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This is a great blog post about being involved in the process of Research in Translation by Dr Irina Marin http://fearacrossborders.blogspot.co.uk/, the author of the ‘Book of Riots’ which is now on display in the School of Museum Studies. Irina describes her experiences of the project and getting to grips with “translating” her research in new ways, which has resulted in a fantastic display exploring how the “messiness” of riots is dissected, analysed and communicated to the public in much more simplistic ways, ultimately blaming particular groups for causing the riot. It is a challenging subject but Irina’s approach has helped retain the complexity of the historical situations whilst presenting them in an accessible, and striking, format.

You can come and see Irina’s Book of Riots, along with all the other brilliant displays, at the School of Museum Studies, the exhibition is on until early February next year.

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Wrap up event & exhibition opening

Thursday 18 June 2015, 4 – 5 pm Learning Studio, School of Museum Studies, University of Leicester

The AHRC-funded project, Research in Translation: Public Engagement through Exhibition Displays, supported 12 Early Career Researchers from the Arts, Humanities and Social Sciences working in a number of UK universities to produce a small, collaborative exhibition presenting their research. The project sought to provide participants with an opportunity to think creatively and critically about their research and disseminate it widely using the exhibition medium.

Join us for a public debate, drinks and a tour of the exhibition as we wrap up the project and think about its impact and future developments and reflect upon the possibilities that Research in Translation indicates for the future of knowledge production and dissemination in the Humanities.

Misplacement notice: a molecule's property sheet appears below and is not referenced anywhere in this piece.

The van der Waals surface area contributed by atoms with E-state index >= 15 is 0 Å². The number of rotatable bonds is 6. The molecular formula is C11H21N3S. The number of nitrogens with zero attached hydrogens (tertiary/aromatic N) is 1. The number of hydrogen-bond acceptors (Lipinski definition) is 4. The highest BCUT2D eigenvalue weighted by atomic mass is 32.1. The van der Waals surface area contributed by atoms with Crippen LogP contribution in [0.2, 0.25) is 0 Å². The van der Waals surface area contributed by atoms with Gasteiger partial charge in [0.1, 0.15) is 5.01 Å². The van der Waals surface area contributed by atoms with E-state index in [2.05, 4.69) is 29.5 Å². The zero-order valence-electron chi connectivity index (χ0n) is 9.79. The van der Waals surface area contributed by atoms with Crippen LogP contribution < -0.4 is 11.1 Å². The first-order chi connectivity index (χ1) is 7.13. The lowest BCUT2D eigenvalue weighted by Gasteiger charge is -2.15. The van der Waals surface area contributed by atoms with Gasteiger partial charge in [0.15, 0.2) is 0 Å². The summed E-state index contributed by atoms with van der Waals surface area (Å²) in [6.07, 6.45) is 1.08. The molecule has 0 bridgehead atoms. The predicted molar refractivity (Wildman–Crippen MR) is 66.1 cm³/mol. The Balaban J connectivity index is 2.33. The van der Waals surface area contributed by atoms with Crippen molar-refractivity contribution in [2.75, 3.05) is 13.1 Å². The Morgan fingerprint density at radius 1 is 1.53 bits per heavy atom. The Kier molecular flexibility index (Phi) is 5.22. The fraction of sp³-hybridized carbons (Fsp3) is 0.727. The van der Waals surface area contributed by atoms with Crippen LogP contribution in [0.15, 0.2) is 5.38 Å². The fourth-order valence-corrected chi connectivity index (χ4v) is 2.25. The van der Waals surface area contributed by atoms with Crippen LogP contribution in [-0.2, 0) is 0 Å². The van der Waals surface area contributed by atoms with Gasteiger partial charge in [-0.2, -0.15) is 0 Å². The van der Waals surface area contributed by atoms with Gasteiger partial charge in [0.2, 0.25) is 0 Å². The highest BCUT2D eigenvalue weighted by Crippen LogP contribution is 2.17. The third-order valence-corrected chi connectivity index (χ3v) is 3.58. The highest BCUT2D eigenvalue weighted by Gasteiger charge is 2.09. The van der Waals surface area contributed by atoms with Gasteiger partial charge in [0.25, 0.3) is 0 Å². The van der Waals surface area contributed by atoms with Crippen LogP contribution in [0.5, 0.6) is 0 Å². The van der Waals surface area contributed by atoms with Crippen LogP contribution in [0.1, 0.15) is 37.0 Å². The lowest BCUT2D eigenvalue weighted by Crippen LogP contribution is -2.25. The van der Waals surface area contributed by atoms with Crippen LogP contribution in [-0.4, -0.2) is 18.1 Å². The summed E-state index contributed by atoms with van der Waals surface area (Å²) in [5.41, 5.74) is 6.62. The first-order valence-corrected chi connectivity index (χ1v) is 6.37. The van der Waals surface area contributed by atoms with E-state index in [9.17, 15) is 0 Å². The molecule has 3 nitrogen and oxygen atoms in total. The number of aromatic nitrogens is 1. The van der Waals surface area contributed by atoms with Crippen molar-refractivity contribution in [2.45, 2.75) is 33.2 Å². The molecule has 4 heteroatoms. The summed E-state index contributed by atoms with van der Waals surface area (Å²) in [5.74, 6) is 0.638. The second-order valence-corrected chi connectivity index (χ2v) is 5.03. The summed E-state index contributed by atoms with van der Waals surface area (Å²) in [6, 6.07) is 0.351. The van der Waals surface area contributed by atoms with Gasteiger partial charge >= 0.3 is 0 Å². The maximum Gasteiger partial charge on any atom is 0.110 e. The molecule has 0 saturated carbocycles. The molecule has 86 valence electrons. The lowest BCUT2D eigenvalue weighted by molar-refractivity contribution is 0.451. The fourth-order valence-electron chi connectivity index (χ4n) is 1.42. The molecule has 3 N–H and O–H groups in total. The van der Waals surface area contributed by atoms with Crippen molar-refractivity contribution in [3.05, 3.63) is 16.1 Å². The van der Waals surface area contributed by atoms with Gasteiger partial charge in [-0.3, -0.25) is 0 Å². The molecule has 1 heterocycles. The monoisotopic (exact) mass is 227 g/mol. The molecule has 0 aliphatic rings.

The event will include:

A presentation from the project leaders, Dr Ceri Jones (University of Leicester) and Dr Serena Iervolino (UCL Qatar)
Exhibition opening and tour
‘In conversation with the team’…. Ceri and Serena talk to some of the participants and mentors from the project, to find out about their experiences of working on the exhibition, to discuss the project’s challenges, opportunities and impact.

We hope you can join us!

Ceri and Serena

Carol Scott on The Cultural Value of Engaging with Museums and Galleries

Cultural Value Project Blog

For the past month or so I’ve been immersed in reading books, papers, articles, and reports relating to the cultural value of engaging with museums and galleries, as part of the Research Centre for Museums and Galleries University of Leicester team involved in the project. We have been interviewing colleagues in the field to get perspectives on the strengths, weaknesses and gaps in this existing body of research. It’s been an exciting exercise to undertake a major critical review of literature produced over the last two decades.